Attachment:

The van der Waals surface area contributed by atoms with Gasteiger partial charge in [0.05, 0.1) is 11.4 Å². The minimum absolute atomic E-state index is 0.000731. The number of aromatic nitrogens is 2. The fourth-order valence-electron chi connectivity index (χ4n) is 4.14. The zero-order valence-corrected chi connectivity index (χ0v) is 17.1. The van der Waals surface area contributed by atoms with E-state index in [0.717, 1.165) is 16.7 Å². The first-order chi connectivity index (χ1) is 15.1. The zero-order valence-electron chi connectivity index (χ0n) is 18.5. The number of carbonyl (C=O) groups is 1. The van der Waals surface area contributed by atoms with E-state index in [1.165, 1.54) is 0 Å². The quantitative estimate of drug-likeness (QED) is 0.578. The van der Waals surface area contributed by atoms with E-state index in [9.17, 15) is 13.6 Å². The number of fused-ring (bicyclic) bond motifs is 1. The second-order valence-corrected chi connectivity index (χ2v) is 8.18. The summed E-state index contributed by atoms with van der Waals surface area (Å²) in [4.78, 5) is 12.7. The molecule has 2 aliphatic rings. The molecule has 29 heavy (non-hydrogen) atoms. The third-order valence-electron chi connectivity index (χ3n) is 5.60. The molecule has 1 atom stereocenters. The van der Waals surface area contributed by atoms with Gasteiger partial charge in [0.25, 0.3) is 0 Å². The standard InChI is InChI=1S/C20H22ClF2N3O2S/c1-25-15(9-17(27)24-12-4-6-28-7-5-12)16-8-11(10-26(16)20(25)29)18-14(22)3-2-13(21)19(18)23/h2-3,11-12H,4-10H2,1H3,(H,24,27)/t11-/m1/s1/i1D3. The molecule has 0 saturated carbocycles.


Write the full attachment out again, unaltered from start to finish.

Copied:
The van der Waals surface area contributed by atoms with Gasteiger partial charge in [0.05, 0.1) is 11.4 Å². The minimum absolute atomic E-state index is 0.000731. The number of aromatic nitrogens is 2. The fourth-order valence-electron chi connectivity index (χ4n) is 4.14. The zero-order valence-corrected chi connectivity index (χ0v) is 17.1. The van der Waals surface area contributed by atoms with E-state index in [0.717, 1.165) is 16.7 Å². The first-order chi connectivity index (χ1) is 15.1. The zero-order valence-electron chi connectivity index (χ0n) is 18.5. The number of carbonyl (C=O) groups is 1. The van der Waals surface area contributed by atoms with E-state index in [1.165, 1.54) is 0 Å². The quantitative estimate of drug-likeness (QED) is 0.578. The van der Waals surface area contributed by atoms with E-state index in [9.17, 15) is 13.6 Å². The number of fused-ring (bicyclic) bond motifs is 1. The second-order valence-corrected chi connectivity index (χ2v) is 8.18. The summed E-state index contributed by atoms with van der Waals surface area (Å²) in [4.78, 5) is 12.7. The molecule has 2 aliphatic rings. The molecule has 29 heavy (non-hydrogen) atoms. The third-order valence-electron chi connectivity index (χ3n) is 5.60. The molecule has 1 atom stereocenters. The van der Waals surface area contributed by atoms with Gasteiger partial charge in [0.25, 0.3) is 0 Å². The standard InChI is InChI=1S/C20H22ClF2N3O2S/c1-25-15(9-17(27)24-12-4-6-28-7-5-12)16-8-11(10-26(16)20(25)29)18-14(22)3-2-13(21)19(18)23/h2-3,11-12H,4-10H2,1H3,(H,24,27)/t11-/m1/s1/i1D3. The molecule has 0 saturated carbocycles.